Shortly before Christmas 2014 I paid a visit to the studios of Swindon 105.5 for a couple of reasons. One was to talk to Shirley Ludford, the station manager, about the money-raising initiative the station was running in December whereby local businesses could, for a very small fee, have a song of their choice played and talk about their business. I was delighted to kick the initiative off on the 1st of December with a chat over the phone about my own business, AA Editorial Services: http://www.aaedits.co.uk I also had a few minutes on the actual radio talking about this here blog.
Aside from those two bits of excitement I certainly learnt quite a lot. Prior to this visit my perception of local radio was of stations whose programming is peppered with advertising for and by local companies and services – and I’d assumed Swindon 105.5 to be the same. I confess I hadn’t listened to it – but then I don’t listen to anything very much. I’m not one of these people that can work with noise in the background. If I’m doing anything requiring any concentration then silence is golden as far I’m concerned. But now, having met Shirley at the station and having done a bit of research on community radio as opposed to local radio, I’m somewhat enlightened.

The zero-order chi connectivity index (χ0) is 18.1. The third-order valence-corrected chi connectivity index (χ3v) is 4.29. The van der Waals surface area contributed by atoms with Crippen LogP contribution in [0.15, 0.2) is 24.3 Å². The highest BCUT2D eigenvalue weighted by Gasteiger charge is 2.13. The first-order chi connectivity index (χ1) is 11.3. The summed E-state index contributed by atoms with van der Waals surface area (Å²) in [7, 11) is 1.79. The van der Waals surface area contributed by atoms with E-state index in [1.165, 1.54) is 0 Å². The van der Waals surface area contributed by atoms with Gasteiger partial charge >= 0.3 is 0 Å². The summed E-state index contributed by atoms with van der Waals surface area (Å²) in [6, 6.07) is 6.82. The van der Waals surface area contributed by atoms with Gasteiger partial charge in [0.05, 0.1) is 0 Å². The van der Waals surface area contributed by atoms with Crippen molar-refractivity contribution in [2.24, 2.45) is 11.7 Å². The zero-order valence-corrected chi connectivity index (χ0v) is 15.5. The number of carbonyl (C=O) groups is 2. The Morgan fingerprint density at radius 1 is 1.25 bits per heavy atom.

Ofcom defines community radio as being radio stations that typically cover a small geographic area and that must be run on a not-for-profit basis. The idea for this form of broadcasting was conceived and piloted in 2002 by the then Radio Authority. In 2004, the Radio Authority’s successor, Ofcom issued a consultation on the creation of Community Radio.